How Paranormal Activity Prepared Jason Blum For The Five Nights At Freddy's Movie

From "A Nightmare on Elm Street" to "Friday the 13th," "Hellraiser" to "Child's Play (aka Chucky)," '80s horror fans love a long-running franchise. While the 21st century doesn't have as many lengthy horror franchises per capita as the 1980s does, it still has a decent amount — and most of those are thanks to the efforts of one Jason Blum, Mr. Blumhouse himself.

Over the course of his career, Blum has sought to keep the traditions of vintage horror cinema alive not necessarily in the films themselves, but in broader ways. To wit, he's often found a lot of his films easily making their budgets back (and then some) at the box office; this year alone has seen "M3GAN" and "Insidious: The Red Door" hit the jackpot at cinemas, successes that are not only clear indicators of horror's continual popularity as a genre, but also Blum's savvy in keeping budgets low.

Blum is also a franchise maven, turning the likes of "Insidious" and "The Purge" into long-running series as well as resurrecting classic franchises such as "Halloween" and "The Exorcist." With this October's "Five Nights at Freddy's," Blum is hopeful that the adaptation of the popular video game will mark the beginning of another long-running cinematic franchise. To that end, he sees a lot of similarities between "Freddy's" and what is perhaps Blumhouse's crown jewel franchise: The "Paranormal Activity" movies.

Blum proves Paranormal Activity was not a fluke

On first glance, 2009's "Paranormal Activity" doesn't seem like an endlessly repeatable franchise. A found-footage movie made entirely in the director's own home with unknown actors largely improvising seems like the kind of thing that only works as well as it did one time, never mind the fact that the movie's closest comparison point — 1999's "The Blair Witch Project" — infamously spawned only one sequel (at the time, anyway) which went in an entirely different direction so as to avoid such seemingly obvious pitfalls.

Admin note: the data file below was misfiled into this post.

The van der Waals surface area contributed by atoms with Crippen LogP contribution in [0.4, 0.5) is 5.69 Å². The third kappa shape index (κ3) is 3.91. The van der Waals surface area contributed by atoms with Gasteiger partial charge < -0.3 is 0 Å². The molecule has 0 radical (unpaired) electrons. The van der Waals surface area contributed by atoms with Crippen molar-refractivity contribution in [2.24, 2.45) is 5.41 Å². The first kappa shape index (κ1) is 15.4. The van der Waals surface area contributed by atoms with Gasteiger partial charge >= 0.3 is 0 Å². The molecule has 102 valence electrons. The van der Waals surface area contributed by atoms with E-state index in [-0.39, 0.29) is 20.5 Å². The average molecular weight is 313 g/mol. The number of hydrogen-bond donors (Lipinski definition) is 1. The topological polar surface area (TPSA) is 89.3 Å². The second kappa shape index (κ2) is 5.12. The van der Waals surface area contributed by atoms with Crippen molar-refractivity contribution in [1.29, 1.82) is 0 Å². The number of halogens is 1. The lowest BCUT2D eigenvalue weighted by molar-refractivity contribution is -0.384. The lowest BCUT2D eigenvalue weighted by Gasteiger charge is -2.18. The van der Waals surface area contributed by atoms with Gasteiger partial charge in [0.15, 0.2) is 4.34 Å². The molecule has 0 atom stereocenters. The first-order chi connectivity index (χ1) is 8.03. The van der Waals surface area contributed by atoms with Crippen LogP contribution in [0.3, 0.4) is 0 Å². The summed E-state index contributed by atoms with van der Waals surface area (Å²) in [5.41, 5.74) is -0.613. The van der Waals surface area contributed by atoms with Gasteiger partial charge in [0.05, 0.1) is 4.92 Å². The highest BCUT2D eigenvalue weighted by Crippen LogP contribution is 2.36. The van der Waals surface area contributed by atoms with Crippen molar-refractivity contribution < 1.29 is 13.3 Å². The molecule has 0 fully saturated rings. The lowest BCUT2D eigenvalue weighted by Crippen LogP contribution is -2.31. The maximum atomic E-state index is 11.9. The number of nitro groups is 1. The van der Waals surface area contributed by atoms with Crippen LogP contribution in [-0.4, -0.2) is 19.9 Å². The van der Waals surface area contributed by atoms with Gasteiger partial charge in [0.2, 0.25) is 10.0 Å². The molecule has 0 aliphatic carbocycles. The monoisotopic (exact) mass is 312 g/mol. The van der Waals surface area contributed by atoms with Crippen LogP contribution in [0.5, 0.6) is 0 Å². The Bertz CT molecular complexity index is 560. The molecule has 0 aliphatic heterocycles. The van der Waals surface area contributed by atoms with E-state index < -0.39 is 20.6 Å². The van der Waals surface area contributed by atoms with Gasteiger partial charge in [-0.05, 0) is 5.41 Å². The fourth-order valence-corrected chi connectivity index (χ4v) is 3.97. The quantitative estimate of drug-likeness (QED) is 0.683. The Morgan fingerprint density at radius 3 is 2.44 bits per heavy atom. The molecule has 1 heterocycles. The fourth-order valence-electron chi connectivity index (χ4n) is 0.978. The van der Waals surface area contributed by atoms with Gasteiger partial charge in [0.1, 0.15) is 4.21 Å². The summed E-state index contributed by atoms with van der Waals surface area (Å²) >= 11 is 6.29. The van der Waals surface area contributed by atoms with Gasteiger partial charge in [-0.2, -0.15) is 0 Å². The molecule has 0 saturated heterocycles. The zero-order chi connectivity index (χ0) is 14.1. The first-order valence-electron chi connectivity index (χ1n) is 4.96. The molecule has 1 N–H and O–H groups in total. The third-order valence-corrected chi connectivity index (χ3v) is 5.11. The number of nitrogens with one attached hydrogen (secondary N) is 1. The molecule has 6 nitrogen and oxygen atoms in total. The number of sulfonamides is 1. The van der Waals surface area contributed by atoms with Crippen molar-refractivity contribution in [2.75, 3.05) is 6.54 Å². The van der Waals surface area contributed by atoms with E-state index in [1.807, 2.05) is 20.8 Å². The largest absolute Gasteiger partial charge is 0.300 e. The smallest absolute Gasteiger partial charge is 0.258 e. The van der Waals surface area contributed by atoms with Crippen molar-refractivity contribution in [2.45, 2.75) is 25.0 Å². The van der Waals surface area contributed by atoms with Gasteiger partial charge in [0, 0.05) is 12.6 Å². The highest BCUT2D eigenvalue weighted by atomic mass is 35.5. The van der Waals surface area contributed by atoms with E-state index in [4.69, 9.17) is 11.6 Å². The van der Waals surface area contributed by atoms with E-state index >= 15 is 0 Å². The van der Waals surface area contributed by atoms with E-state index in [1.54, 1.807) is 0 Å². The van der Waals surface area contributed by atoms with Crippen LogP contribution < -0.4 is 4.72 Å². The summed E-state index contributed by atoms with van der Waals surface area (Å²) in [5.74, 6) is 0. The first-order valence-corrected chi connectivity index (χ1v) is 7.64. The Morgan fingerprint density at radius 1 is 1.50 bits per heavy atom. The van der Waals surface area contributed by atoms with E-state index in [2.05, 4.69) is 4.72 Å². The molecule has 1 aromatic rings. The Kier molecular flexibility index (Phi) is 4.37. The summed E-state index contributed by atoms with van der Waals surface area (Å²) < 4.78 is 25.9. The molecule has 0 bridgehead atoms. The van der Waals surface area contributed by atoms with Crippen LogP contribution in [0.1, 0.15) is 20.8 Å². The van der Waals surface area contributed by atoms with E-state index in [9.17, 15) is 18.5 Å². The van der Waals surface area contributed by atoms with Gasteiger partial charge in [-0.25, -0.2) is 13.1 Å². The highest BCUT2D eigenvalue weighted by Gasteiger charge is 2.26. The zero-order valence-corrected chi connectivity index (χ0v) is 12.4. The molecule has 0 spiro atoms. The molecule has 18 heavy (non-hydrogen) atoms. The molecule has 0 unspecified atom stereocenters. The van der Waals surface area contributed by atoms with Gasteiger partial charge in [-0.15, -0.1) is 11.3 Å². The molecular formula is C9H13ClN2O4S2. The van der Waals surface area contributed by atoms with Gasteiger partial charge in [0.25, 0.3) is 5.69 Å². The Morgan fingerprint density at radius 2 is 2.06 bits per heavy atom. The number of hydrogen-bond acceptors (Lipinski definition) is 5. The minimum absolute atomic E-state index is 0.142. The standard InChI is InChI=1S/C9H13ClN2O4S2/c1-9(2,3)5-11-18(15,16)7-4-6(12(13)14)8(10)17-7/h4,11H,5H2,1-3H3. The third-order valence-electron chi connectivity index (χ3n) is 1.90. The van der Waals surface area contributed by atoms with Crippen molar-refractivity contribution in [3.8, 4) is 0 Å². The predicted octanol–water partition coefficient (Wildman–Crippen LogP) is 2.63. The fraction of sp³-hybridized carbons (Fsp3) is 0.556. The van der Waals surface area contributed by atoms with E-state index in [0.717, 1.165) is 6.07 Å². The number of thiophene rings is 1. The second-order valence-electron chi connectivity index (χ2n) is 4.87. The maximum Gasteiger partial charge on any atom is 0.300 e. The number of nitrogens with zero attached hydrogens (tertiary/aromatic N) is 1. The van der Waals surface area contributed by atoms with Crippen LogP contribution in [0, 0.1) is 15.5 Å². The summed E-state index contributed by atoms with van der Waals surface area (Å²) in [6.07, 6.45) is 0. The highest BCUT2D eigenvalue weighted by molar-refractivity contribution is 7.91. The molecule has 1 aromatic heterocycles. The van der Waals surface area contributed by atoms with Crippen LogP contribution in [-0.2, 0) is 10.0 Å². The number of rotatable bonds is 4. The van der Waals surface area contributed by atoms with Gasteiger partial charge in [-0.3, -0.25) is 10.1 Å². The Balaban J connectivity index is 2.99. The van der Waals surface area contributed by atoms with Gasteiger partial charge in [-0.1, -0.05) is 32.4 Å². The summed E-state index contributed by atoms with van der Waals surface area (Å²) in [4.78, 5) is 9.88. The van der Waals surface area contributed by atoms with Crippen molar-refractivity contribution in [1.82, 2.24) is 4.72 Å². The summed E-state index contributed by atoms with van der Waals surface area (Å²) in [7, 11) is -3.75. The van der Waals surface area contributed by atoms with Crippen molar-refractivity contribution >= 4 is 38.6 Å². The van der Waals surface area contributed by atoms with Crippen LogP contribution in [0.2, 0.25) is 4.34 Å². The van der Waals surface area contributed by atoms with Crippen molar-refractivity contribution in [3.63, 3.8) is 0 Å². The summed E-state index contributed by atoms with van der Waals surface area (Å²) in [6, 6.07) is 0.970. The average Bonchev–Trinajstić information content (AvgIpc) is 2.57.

As Blum recalled to IGN recently, some naysayers believed the first "Paranormal Activity" would be the only Blumhouse movie ever made:

"After we had done Paranormal Activity, everyone said, 'Well, it's The Blair Witch Project, it's a magic trick. There'll never be any more Paranormal Activities and there'll never be any more Blumhouse movies and this guy, Jason Blum, got lucky.' And, you know, 'he'll never be able to do this again.' And the second movie we set out to do was Insidious."

Not only did Blum prove himself in several ways, going on to produce numerous box office hits and turning Blumhouse into a label to be reckoned with, but he specifically turned both "Paranormal Activity" and "Insidious" into long-running franchises (their latest installments premiering in 2021 and this very year, respectively).

The connection between Five Nights at Freddy's and Paranormal Activity 2

Given all his success within the genre, it's not hard to see why Blum is interested in maintaining his "horror guru" status. Yet his choice to remain active within the genre goes beyond it being financially successful for him, as he explained:

"I love horror movies because people who make horror movies are still ostracized a bit in Hollywood. Like, we're thought of as lesser, even though 'Get Out' made them kind of cooler. We're still not the cool kids by a long shot ... so that's why I love horror too: I love being the underdog and overcoming something. Who doesn't? It's a lot of fun."

Blum shows no signs of quelling his ambition to dominate the theatrical horror space, especially during the beloved-by-horror-fans "spooky season" of the month of October: "The Exorcist: Believer" and "Five Nights at Freddy's" are both set for October releases. When it comes to "Freddy's," he's even seeing its franchise potential already, especially as it compares to the "Paranormal Activity" series:

"The multiple screens in the security office – I always thought of 'Paranormal Activity 2.' That's when we had the round of different cameras and they share a lot for sure."

Just as "Paranormal Activity 2" demonstrated that a franchise could indeed be made out of the film and Blumhouse could be a viable ongoing venture, "Five Nights at Freddy's" is poised to continue the Blumhouse tradition by transcending its video game origins and becoming yet another spooky horror hit for the studio. While Blum has a darn good track record, only time will tell if audiences think the film is worth screaming about.